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What is a contoid?

 

Definition
 

A contoid is a sound made with enough closure of the oral cavity to produce audible friction in the mouth.

 

It has the potential to be analyzed phonemically as a consonant.

Instances
 

Contoids are pronounced with different manners of articulation.

 

Here is a table showing examples of different manners of articulation for contoids:

 

Manner of articulation

Examples

Plosive (stops)

[p], [b], [d], [t], [k], [g]

Nasal

[m], [n], [ø], [N]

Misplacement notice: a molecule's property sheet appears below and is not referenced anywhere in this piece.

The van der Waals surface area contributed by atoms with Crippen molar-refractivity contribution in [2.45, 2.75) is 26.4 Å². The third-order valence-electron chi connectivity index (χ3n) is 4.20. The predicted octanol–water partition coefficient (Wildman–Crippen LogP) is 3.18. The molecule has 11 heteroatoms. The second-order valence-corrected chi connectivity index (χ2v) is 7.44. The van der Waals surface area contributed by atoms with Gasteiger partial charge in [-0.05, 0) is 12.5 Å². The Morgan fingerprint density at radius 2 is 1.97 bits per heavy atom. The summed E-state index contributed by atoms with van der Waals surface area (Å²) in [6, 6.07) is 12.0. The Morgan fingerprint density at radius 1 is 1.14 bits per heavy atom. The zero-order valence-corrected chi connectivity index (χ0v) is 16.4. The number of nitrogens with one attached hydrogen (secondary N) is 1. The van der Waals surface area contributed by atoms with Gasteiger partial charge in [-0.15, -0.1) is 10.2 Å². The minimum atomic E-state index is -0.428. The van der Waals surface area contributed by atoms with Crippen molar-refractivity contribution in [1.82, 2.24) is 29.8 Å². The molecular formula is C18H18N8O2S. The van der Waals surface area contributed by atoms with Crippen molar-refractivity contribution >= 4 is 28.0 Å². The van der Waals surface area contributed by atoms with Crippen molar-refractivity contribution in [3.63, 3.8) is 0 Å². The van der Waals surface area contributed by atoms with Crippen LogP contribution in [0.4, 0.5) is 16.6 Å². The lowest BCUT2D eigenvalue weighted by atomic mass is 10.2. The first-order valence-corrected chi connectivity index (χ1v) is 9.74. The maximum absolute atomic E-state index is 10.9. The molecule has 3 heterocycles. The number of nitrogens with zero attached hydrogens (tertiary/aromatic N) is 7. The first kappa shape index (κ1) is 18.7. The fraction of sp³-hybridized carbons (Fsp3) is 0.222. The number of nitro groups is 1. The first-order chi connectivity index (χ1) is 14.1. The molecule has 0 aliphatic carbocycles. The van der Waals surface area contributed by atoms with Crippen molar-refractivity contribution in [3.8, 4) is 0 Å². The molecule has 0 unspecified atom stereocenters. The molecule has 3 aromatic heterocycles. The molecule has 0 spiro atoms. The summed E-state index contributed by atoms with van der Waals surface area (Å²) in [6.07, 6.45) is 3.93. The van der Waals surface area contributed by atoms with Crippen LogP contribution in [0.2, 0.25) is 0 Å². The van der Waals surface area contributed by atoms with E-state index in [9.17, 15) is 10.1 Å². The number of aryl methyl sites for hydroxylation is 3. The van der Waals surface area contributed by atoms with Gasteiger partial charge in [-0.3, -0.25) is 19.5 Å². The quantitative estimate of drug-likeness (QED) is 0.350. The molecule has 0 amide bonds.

Flap

[R]

Trill

[r], [{]

Fricative (sibilant, spirant)

[B], [D], [T], [f], [v], [s], [z], [&u0278;], [h]

Affricate

[tS], [dZ]

Lateral

[l]

Liquid, approximant, semivowel

[&u0279;], [Ó], [j], [w]

See also
 

Context for this page:

Go to SIL home page This page is an extract from the LinguaLinks Library, Version 5.0 published on CD-ROM by SIL International, 2003. [Ordering information.]

Page content last modified: 2 July 1998

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